The Christian occupation of the square of Amposta materializes on 1148 in the campaign of Ramon Berenguer IV for the conquest of Tortosa. The castle of Amposta, with its terms, was given to the Order of the Hospital of Sant Joan de Jerusalem, who established the Priorat or Castellania d’Amposta, which from 1154 became the center of the possessions of the order within the territory of Catalonia-Aragon. The situation remained until 1280, when the Hospitallers exchanged the castle and the village in exchange for the territories of Onda and Gallur, following the border advance in the Christian military conquest of the Muslim kingdoms.
In 1282 Pere el Gran granted the town letter to Amposta. Its deltaic situation, economic difficulties and piracy prevented the development of the town well into the modern era. In the 19th century the French War and the Carlist Wars also brought him many difficulties. In the second half of the century, however, the construction of the Canal de la Dreta de l’Ebre and the colonization of the Delta for the expansion of rice cultivation marked the beginning of a process of fundamental expansion, continued to this day.
The first document mentioning a church in Amposta dates from 1097, when Ramon Berenguer III donated to the abbot of Sant Cugat a set of lands south of the Ebre that had not yet been conquered. In this document, it is called the church of the Sant Sepulcre d’Amposta.
At the end of the 13th century, coinciding with the beginning of the town, a first church would be built to serve the inhabitants of Amposta. This church should already exist in 1314, since the Bishop Paholac visited this town during his pastoral visit and already appears under the title of Santa Maria. In the 15th century, pastoral visits were repeated, without any description of their architectural characteristics.
During the siege of the castle of Amposta between 1465 and 1466, the church suffered several damages as a result of the bombings, along with other buildings of the town, such as the mill of Miralles.
This medieval church, could later be known as the Chapel of Santa Susanna. Despite the lack of documentation that allows us to affirm, the situation of the old chapel next to the river, as well as the way in which it is represented in the ancient cartography, bring us closer to the plan of a building built in medieval times.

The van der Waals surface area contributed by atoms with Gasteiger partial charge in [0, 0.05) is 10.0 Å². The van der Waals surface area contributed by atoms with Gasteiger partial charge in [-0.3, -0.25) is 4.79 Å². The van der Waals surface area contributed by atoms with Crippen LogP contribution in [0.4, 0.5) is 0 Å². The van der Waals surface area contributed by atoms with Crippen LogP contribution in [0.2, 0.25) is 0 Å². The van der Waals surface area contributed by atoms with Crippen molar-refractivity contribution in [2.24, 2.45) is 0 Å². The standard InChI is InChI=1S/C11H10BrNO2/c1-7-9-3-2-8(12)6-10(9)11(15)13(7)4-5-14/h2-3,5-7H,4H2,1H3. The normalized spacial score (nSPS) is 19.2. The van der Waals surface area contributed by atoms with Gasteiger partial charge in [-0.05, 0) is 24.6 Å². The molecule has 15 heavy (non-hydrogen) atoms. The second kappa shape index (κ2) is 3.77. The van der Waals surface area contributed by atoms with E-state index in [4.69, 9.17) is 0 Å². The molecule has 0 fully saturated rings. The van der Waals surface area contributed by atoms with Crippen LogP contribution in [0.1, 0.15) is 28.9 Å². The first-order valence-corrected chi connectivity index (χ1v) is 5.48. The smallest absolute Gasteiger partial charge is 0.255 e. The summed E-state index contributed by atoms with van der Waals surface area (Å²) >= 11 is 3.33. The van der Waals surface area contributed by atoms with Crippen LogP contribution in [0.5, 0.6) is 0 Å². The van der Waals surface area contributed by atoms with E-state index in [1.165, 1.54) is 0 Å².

Archaeological excavations carried out in recent years have revealed the plan of an old church and the cemetery in front of the current church of the Assumption. The building occupied most of the space, bordering to the north with the current street Nou, to the west with the street Major, to the east with the cemetery and to the south with a street today disappeared. It would be a single-nave building with an apse facing northeast and with perimeter walls of more than two meters thick made of lime mortar. It seems that it could have been fortified, responding to the security needs of the unprotected population in the face of the pyric attacks by the fall of the Castle.
In May 1776, the consistory of the City of Amposta and representatives of the Church granted the construction deed in favor of the architects and builders of Tortosa, Francesc Mulet and Andreu Moreno, for a price of 4,100 pounds, Valencian silver coin. But due to economic difficulties, the work was delayed and finally provoked a new project, to save money, in charge of the Valencian Manuel Blasco. But the problems for the payment of the works continued and the building did not progress, paralyzing definitively in 1826.
During the Second Carlist War it was used as a barracks by the royal troops, suffering considerable damage. Around 1850, thanks to a donation from Queen Isabel II, work began again and ended around 1875, although the façade was unfinished. During the Spanish Civil War, it was converted into a supply and wholesale distribution market.